Hawke Sidewinder FFP 4-16×50 review w/ Mike Morton

Mike Morton prepares to get knocked sideways by the FFP 4-16×50 – one of several innovative scopes in Hawke’s new Sidewinder range.

Hawke recently refreshed its line-up of Sidewinder scopes, offering a series of brand new models. Any of these would appeal not just to air rifle shooters, but rimfire and centrefire shooters too as they are capable of taking on both short and long-range assignments – and anything in between.

Several models are available in both First Focal Plane (FFP) and Second Focal Plane (SFP) formats, and the one I’m looking at here is the Sidewinder 30 FFP 4-16×50, which is equipped with a dedicated FFP reticle.

The sidewinder is a type of snake that moves sideways, which is the fastest and most efficient way for it to travel. In terms of scopes, the Sidewinder has a side focus control, which is the fastest and most efficient way to adjust parallax

The Sidewinder also comes with an optional sidewheel, which adds extra fidelity, especially if you’re using the scope for rangefinding. Other great features are a fast-focus ring that’s quick to adjust, but can also be fixed in place with a lock ring, plus an optional zoom lever which gives you extra purchase when adjusting magnification.

While this is a functional optic, it’s aesthetically pleasing. It has a matt black finish that’s smooth rather than the gritty feel that sometimes accompanies a dull finish, and the objective bell is set off by a handsome silver band. If scopes can ever be described as being pretty, this is the most beautiful scope I’ve ever seen from Hawke.


Hawke Sidewinder 30 FFP 4-16×50: Key specs

Manufacturer: Hawke (www.hawkeoptics.com)
Model: Sidewinder 30 FFP 4-16×50
Price: £599
Tube diameter: 30mm
Magnification: 4-16
Objective lens: 50mm
Focal plane: First
Reticle: FFP Half Mil
Length: 339mm (13.3”)
Weight: 725g (25.6oz)
Eye relief: 102mm (4”)
Focus/Parallax: 9m (10 yards) to infinity
Turret type: Exposed locking turrets
Ocular type: Locking fast focus
Elevation/Windage increment: 1/10 milliradian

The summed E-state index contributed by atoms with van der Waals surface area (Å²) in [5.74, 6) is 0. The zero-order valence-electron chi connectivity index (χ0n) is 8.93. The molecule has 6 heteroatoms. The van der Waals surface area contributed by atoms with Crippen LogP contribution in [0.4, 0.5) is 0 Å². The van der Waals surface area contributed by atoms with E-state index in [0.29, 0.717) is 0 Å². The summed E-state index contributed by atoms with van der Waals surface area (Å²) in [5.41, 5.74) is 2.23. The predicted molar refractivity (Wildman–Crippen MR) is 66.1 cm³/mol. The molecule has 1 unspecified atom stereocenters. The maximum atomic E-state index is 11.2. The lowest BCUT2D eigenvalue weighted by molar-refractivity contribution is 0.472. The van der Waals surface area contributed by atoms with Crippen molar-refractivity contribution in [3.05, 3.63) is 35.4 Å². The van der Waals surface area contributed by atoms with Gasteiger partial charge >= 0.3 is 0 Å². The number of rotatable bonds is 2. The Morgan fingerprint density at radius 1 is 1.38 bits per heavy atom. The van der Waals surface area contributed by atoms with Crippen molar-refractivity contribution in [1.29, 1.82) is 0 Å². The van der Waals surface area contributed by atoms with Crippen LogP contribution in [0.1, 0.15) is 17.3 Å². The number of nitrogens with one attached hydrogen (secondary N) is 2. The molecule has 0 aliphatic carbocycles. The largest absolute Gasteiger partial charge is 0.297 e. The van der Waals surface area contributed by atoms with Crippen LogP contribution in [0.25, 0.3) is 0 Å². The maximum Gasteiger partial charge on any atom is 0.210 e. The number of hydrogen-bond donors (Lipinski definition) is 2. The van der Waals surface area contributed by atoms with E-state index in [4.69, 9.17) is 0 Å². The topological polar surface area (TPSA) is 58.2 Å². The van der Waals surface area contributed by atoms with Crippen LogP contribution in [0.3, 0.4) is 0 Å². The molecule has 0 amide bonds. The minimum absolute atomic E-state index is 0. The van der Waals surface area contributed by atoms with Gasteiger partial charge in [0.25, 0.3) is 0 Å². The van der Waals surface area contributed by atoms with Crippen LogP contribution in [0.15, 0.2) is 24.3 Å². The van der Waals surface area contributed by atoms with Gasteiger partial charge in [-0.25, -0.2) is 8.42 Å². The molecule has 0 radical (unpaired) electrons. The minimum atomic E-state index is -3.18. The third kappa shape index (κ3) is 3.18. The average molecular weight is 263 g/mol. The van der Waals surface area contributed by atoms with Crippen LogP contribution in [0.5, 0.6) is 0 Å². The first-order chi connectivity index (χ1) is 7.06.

Elevation/Windage adjustment range: 26 milliradians
Illumination: Red, with six levels of brightness and off positions in between
Power selector style: knurled posi-grip
Key features: Sidewheel, witness window and removable zoom lever


Overview

This telescopic sight costs £599, which is quite a lot of money to lay down, but you do get an awful lot in return, and it’s a versatile optic that can be used to equal effect at the range or in the field.

Instead of low hunter-style turrets or tall full-blown target turrets, the Sidewinder has tactical turrets that give you the choice of setting your zero and using holdover or under, or setting your zero and letting you dial in. 

The FFP reticle is illuminated, and the package also includes an optional sunshade and magnification lever. The lenses are protected by a set of bikini-style covers. This is a great choice for the range, or when shooting from a covered firing point, as they can be completely removed. 

Hawke’s FFP Half Mil Reticle manages to convey plenty of information and offer multiple aim points while being relatively uncluttered

It’s a good idea to offer your scope lenses a bit more protection when you’re exposed to the elements or are moving through dense foliage, and because they’re clear, the rifle can still be shot with the covers left in place. If I was taking this scope hunting or round an HFT course, I’d pop on a set of flip-up covers, but this really is a minor gripe.

The illuminated reticle control is located on the left-hand turret, which it shares with the parallax control. In the heat of the moment, it’s sometimes easy to get confused and adjust the wrong control by mistake, but this is less likely to happen here, as while both controls are smooth, the parallax control offers far more resistance, so you can instantly feel which is which even when you’re in the aim.

The magnification ring is similarly smooth to operate, while requiring a reasonable amount of torque. This is a bit of a balancing act. If you make a control that’s too easy to turn, it can get shifted out of your desired position by mistake. Too tight, and it becomes hard to operate, especially when you’re under duress. 

The solution here is to provide a screw-in lever that provides extra torque, making it easier to operate, especially with cold, wet or gloved fingers. But if you don’t think you’ll need it, you don’t have to fit it. I did fit mine, and found it useful, especially when the temperature started to plummet.